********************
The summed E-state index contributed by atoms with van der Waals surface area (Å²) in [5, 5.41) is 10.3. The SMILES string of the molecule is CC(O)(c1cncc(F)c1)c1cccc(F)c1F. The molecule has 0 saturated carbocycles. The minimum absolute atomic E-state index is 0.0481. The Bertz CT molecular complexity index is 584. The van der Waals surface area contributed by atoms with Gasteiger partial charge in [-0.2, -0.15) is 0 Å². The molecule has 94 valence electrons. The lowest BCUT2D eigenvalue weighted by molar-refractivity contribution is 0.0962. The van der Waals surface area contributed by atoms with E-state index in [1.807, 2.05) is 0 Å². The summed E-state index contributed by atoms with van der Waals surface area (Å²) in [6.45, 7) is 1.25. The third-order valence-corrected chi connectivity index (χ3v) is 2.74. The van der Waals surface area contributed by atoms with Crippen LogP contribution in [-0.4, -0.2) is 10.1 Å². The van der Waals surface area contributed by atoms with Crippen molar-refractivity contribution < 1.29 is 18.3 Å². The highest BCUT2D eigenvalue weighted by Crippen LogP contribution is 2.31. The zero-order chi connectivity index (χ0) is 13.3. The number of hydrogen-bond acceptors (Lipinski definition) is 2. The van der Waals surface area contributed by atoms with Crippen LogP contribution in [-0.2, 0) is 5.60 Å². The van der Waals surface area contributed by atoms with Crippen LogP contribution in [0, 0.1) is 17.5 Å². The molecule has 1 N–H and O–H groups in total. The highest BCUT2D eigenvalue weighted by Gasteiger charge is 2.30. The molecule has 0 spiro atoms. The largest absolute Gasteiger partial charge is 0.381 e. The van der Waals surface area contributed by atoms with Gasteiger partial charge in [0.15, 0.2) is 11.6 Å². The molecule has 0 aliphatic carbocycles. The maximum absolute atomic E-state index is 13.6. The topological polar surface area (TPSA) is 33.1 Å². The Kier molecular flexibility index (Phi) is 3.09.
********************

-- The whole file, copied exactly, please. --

The summed E-state index contributed by atoms with van der Waals surface area (Å²) in [5, 5.41) is 10.3. The SMILES string of the molecule is CC(O)(c1cncc(F)c1)c1cccc(F)c1F. The molecule has 0 saturated carbocycles. The minimum absolute atomic E-state index is 0.0481. The Bertz CT molecular complexity index is 584. The van der Waals surface area contributed by atoms with Gasteiger partial charge in [-0.2, -0.15) is 0 Å². The molecule has 94 valence electrons. The lowest BCUT2D eigenvalue weighted by molar-refractivity contribution is 0.0962. The van der Waals surface area contributed by atoms with E-state index in [1.807, 2.05) is 0 Å². The summed E-state index contributed by atoms with van der Waals surface area (Å²) in [6.45, 7) is 1.25. The third-order valence-corrected chi connectivity index (χ3v) is 2.74. The van der Waals surface area contributed by atoms with Crippen LogP contribution in [-0.4, -0.2) is 10.1 Å². The van der Waals surface area contributed by atoms with Crippen molar-refractivity contribution < 1.29 is 18.3 Å². The highest BCUT2D eigenvalue weighted by Crippen LogP contribution is 2.31. The zero-order chi connectivity index (χ0) is 13.3. The number of hydrogen-bond acceptors (Lipinski definition) is 2. The van der Waals surface area contributed by atoms with Crippen LogP contribution in [-0.2, 0) is 5.60 Å². The van der Waals surface area contributed by atoms with Crippen LogP contribution in [0, 0.1) is 17.5 Å². The molecule has 1 N–H and O–H groups in total. The highest BCUT2D eigenvalue weighted by Gasteiger charge is 2.30. The molecule has 0 spiro atoms. The largest absolute Gasteiger partial charge is 0.381 e. The van der Waals surface area contributed by atoms with Gasteiger partial charge in [0.15, 0.2) is 11.6 Å². The molecule has 0 aliphatic carbocycles. The maximum absolute atomic E-state index is 13.6. The topological polar surface area (TPSA) is 33.1 Å². The Kier molecular flexibility index (Phi) is 3.09.